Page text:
Why is that? Imagine a system in English where we wrote words using a prefix showing what category they belonged to, then wrote a suffix showing APPROXIMATELY what the sound of the word was. So a word like “oatmeal” would be written food-oml; steak would be food-stk; “bitter butter” would be sense-btr food-utr. How could you correctly read the word for “butter” if you didn’t already know — really know — what “butter” sounded like? (And this system does have phonetic clues. Chinese can often be more like saying “mayonnaise” is written food-qrk. Good luck with that one.)
If we want to avoid rote memorization as the basis for reading in Chinese or Japanese, we MUST produce students who are micro-fluent (have an automatic accurate receptive ability of the new language items) so that they have a “voice” to push the recognition of totally non-phonetic text. When the students know the sound of the words and their meaning very, very well (well enough to immediately and accurately recognize them and know what they mean, in any combination, but not necessarily well enough to output perfectly, as would be the case when those words were acquired) they have this “voice”. It makes language sound “right” or “wrong”.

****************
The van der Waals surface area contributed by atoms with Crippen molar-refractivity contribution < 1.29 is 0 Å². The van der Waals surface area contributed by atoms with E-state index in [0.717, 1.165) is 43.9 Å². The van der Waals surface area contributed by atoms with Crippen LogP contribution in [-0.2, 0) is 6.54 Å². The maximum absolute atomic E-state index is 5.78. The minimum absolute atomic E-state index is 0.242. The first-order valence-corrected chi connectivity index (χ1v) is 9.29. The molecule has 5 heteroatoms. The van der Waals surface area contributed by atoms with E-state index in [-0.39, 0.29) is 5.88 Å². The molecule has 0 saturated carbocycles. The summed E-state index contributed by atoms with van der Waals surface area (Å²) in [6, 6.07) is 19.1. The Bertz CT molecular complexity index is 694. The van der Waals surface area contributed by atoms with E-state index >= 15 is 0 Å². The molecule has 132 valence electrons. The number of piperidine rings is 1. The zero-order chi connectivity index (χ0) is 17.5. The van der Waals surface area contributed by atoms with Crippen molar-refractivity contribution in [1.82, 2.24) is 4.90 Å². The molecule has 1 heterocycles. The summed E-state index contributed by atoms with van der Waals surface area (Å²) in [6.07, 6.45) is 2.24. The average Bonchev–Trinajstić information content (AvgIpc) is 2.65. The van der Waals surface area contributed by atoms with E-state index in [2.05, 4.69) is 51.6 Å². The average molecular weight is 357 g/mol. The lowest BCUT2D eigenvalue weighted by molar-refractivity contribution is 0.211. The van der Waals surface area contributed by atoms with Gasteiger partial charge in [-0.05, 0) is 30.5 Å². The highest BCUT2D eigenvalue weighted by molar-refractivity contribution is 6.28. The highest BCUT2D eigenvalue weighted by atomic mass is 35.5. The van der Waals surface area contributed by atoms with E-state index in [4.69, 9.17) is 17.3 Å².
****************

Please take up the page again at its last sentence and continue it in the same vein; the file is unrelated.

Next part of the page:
The proponents of “non-targeted input” (and there seem to be more and more) are, as far as I can tell, teaching WYSIWYG languages. I see people pushing teachers of Chinese to do this, but I do not see the “pushers” teaching Chinese themselves, or really knowing how it works. All the CI Chinese teachers I have ever talked to about non-targeted input just shake their heads and laugh. It is simply not possible, unless we want to take a step backwards into the way WE learned to read Chinese — “Here’s a list of 30 words written in the 36 characters that make them up. Memorize them.” Individually. As single words. I challenge you to find a non-native-speaker who went through a typical Chinese program who did not have to learn to read this way. And if you find one, I doubt he would want his students to learn to read the same way, if he really “gets” what Comprehended Input is all about.